Sorry your browser is not supported!

You are using an outdated browser that does not support modern web technologies, in order to use this site please update to a new browser.

Browsers supported include Chrome, FireFox, Safari, Opera, Internet Explorer 10+ or Microsoft Edge.

3 Dimensional Chat / A discussion on Retopology

Author
Message
Quik
14
Years of Service
User Offline
Joined: 3rd Jul 2008
Location: Equestria!
Posted: 12th Nov 2014 23:48
So, I wanted to spark a discussion, conversation, debate - whatever you want to call it. Or something.
I am in the middle of retopologizing my Pyramidhead on Zbrush and I thought; How often is manual retopology methods used in AAA/modern games? or is it all Decimation master/Automated retopology tools?
I feel that decimation master gives me too little power over edgeflow which might become an issue for UV mapping and animation, so I stick to manually placing out every polygon, however that is also a reeal pain. I would obv use decimation for inanimated objects like rocks.

Or is a combination used? Like, decimation and then tweaking?
I'm thinking since most modern models use 10k+ polygons I feel manual retopo isnt feasable really, unless some sort of subdivide is used..

Or maybe it's up to making it perfect before sculpting?

What do you guys do when you retopo?



Whose eyes are those eyes?
Stab in the Dark software
Valued Member
19
Years of Service
User Offline
Joined: 12th Dec 2002
Playing: Badges, I don't need no stinkin badges
Posted: 13th Nov 2014 16:45 Edited at: 13th Nov 2014 16:47
The work flow that I have settled on is to make the low poly version first and UV map it.
I then subdivided, sculpt and add details. I do all of this in Wings3d.
Then I take both high and low poly models into XNormal to bake the high poly detail on to the normal maps.
I try to keep my edge flow nice in the low poly so when I subdivide I still have nice edge flow and my UV maps line up.
However there is always some retopology to do but this keeps it to a minimum.

Originally I made the high poly version and used meshlab to decimate.
The "Quadric Edge collapse Decimation" filter works quite well in meshlab.
In my experience it seems to preserve edge flow well. I would then bring it back into wings3d for the final touches.

When I researched Xnormal and what other artists where doing it seems most of them make the low poly first.

[img][/img]


WindowsXP SP3,Vista,Windows 7 SP1, DBpro v7.7RC7
Stab In The Dark Editor
The coffee is lovely dark and deep,and I have code to write before I sleep.
Quik
14
Years of Service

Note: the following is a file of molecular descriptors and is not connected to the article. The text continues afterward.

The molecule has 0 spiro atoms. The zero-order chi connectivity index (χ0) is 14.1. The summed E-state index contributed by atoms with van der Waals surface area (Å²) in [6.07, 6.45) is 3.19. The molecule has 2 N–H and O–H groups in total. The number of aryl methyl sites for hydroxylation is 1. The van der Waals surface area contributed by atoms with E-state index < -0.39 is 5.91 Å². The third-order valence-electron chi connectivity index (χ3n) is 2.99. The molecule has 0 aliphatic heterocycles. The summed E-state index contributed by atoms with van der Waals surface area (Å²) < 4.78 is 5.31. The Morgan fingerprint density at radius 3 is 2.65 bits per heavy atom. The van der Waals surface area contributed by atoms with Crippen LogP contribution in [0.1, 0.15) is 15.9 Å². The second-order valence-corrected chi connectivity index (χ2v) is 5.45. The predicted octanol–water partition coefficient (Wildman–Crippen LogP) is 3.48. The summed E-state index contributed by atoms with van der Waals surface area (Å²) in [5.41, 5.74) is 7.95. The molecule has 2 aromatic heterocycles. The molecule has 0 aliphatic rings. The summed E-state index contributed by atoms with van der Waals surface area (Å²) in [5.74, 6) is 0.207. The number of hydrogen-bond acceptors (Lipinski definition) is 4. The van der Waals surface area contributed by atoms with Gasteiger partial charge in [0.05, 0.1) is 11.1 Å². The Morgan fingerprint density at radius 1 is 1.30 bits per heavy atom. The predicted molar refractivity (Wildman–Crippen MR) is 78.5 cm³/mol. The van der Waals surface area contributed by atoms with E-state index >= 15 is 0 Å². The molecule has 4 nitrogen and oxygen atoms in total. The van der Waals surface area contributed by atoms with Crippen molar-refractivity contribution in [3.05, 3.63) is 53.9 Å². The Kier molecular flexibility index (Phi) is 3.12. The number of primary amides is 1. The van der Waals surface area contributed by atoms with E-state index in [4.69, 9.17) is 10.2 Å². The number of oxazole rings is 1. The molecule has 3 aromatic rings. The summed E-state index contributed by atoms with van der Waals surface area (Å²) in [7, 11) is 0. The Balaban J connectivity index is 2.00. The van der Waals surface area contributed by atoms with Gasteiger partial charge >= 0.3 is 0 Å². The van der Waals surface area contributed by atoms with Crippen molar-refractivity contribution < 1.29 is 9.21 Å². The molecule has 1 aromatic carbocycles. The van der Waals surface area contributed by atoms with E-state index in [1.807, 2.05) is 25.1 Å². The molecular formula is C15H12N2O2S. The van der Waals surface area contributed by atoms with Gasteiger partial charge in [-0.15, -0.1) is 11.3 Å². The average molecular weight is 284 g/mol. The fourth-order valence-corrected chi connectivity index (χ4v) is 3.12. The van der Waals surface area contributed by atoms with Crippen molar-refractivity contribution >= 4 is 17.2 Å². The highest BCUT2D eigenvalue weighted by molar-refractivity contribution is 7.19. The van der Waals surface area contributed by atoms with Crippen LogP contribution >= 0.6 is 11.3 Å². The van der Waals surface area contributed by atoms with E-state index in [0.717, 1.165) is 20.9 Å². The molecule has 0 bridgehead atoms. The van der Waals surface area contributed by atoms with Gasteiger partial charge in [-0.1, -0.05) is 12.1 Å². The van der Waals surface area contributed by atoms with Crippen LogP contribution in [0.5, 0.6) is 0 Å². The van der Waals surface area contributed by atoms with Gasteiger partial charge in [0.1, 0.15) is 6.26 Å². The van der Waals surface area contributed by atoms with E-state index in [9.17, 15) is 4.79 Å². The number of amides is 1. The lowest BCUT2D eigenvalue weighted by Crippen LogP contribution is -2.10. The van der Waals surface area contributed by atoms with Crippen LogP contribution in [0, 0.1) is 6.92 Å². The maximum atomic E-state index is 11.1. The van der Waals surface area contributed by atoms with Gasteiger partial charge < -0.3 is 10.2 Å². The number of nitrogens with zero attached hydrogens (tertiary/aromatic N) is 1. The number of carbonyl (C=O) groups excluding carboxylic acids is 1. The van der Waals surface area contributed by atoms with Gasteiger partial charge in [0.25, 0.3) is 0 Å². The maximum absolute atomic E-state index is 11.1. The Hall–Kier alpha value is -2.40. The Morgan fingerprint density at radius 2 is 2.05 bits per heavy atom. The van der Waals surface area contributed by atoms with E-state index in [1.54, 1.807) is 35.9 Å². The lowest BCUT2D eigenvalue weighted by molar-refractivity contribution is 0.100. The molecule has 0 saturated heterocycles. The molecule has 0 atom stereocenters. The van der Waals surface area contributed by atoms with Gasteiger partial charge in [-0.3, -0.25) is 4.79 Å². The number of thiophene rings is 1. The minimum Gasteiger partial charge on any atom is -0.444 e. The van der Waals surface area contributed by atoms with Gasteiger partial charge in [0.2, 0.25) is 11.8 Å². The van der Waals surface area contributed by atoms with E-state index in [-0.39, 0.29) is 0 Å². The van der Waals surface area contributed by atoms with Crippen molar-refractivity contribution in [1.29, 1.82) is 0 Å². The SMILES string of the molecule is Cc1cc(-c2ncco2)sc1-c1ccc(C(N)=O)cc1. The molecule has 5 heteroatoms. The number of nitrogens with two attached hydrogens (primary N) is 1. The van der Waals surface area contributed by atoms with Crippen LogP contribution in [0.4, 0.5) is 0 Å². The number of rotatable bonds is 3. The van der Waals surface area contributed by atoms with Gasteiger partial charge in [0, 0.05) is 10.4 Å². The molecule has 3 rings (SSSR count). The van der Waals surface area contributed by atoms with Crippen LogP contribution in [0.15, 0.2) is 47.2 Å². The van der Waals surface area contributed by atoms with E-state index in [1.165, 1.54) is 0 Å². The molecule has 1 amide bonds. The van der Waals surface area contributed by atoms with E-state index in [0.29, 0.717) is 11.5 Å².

User Offline
Joined: 3rd Jul 2008
Location: Equestria!
Posted: 13th Nov 2014 18:40
Quote: "When I researched Xnormal and what other artists where doing it seems most of them make the low poly first."

Probably to keep the UVs I assume?



Whose eyes are those eyes?
Alucard94
15
Years of Service
User Offline
Joined: 9th Jul 2007
Location: Stockholm, Sweden.
Posted: 14th Nov 2014 09:33
Production obviously differs from place to place but for deforming meshes things like decimation master just don't cut it. Generally the use of it is limited to reducing a high poly model to something another software better for retopology might be able to load to the use that software for retopologizing.

Hello, I am Seb.
Tutorial YT Channel
Ortu
DBPro Master
15
Years of Service
User Offline
Joined: 21st Nov 2007
Location: Austin, TX
Posted: 15th Nov 2014 04:30 Edited at: 15th Nov 2014 04:34
I model out a low to mid poly base mesh, set a copy aside for later, sculpt the base into the high poly, then use the copy of the base mesh as a starting point for the retopo.

For things like characters made up of several high poly objects combined into a single low poly mesh, its sometimes easier to rebuild the geometry from scratch around the high poly. Snap and shrink wrap type tools are good for this.

I generally avoid decimate, I hate what it does to edge flow, not just for deformation but even just general aesthetics. I do use it from time to time, but mostly i want to keep control myself

wattywatts
13
Years of Service
User Offline
Joined: 25th May 2009
Location: Michigan
Posted: 15th Nov 2014 20:32
I decimate in meshlab, then tweak the verts. Generally I'd say it's "good enough", and not something you'd notice if uv'd and animated well. But from just the perspective of a modeler, the result is not something I'd go around showing off the wireframe for.
Ortu
DBPro Master
15
Years of Service
User Offline
Joined: 21st Nov 2007
Location: Austin, TX
Posted: 18th Nov 2014 06:28 Edited at: 18th Nov 2014 06:33
There is a new for-sale addon to Blender for retopolgy which is pretty dang cool. It's $45 but check out what it can do:





Stab in the Dark software
Valued Member
19
Years of Service
User Offline
Joined: 12th Dec 2002
Playing: Badges, I don't need no stinkin badges
Posted: 22nd Nov 2014 05:14 Edited at: 22nd Nov 2014 05:15
That is a very interesting add on for Blender.
I guess there is no simple way for the artist to get the low poly mesh from the high poly sculpt.
I am not an artist I am a modeler. I start with the low poly design and then subdivide then
add details so I all ways have my low poly mesh. I have learned to correct my edge flow in my low poly and
it follows thru to the high poly. I can't model with out being able to see the wire frame anyway.

I can imagine for the real artist the wire frame would distract from there artistic inspiration.

WindowsXP SP3,Vista,Windows 7 SP1, DBpro v7.7RC7
Stab In The Dark Editor
The coffee is lovely dark and deep,and I have code to write before I sleep.

Login to post a reply

Server time is: 2022-12-01 20:14:31
Your offset time is: 2022-12-01 20:14:31